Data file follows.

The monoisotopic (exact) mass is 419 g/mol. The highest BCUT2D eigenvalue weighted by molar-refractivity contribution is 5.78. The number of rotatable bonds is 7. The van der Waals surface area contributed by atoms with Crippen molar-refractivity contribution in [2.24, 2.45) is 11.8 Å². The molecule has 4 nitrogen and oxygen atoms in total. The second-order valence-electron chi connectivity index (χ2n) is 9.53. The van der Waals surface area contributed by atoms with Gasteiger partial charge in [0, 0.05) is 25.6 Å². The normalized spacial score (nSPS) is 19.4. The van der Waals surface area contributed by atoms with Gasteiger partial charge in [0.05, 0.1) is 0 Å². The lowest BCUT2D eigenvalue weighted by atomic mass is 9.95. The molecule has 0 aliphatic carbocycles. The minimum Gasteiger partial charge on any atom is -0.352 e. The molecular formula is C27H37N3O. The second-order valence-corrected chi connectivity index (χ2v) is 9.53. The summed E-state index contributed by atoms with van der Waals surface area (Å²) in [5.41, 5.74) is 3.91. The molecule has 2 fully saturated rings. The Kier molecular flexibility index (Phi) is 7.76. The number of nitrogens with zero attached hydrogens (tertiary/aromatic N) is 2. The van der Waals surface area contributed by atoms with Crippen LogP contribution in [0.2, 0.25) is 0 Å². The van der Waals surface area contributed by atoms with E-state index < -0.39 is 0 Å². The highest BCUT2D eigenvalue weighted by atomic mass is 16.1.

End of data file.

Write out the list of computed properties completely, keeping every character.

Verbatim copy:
The monoisotopic (exact) mass is 419 g/mol. The highest BCUT2D eigenvalue weighted by molar-refractivity contribution is 5.78. The number of rotatable bonds is 7. The van der Waals surface area contributed by atoms with Crippen molar-refractivity contribution in [2.24, 2.45) is 11.8 Å². The molecule has 4 nitrogen and oxygen atoms in total. The second-order valence-electron chi connectivity index (χ2n) is 9.53. The van der Waals surface area contributed by atoms with Gasteiger partial charge in [0, 0.05) is 25.6 Å². The normalized spacial score (nSPS) is 19.4. The van der Waals surface area contributed by atoms with Gasteiger partial charge in [0.05, 0.1) is 0 Å². The lowest BCUT2D eigenvalue weighted by atomic mass is 9.95. The molecule has 0 aliphatic carbocycles. The minimum Gasteiger partial charge on any atom is -0.352 e. The molecular formula is C27H37N3O. The second-order valence-corrected chi connectivity index (χ2v) is 9.53. The summed E-state index contributed by atoms with van der Waals surface area (Å²) in [5.41, 5.74) is 3.91. The molecule has 2 fully saturated rings. The Kier molecular flexibility index (Phi) is 7.76. The number of nitrogens with zero attached hydrogens (tertiary/aromatic N) is 2. The van der Waals surface area contributed by atoms with Crippen LogP contribution in [0.2, 0.25) is 0 Å². The van der Waals surface area contributed by atoms with E-state index < -0.39 is 0 Å². The highest BCUT2D eigenvalue weighted by atomic mass is 16.1.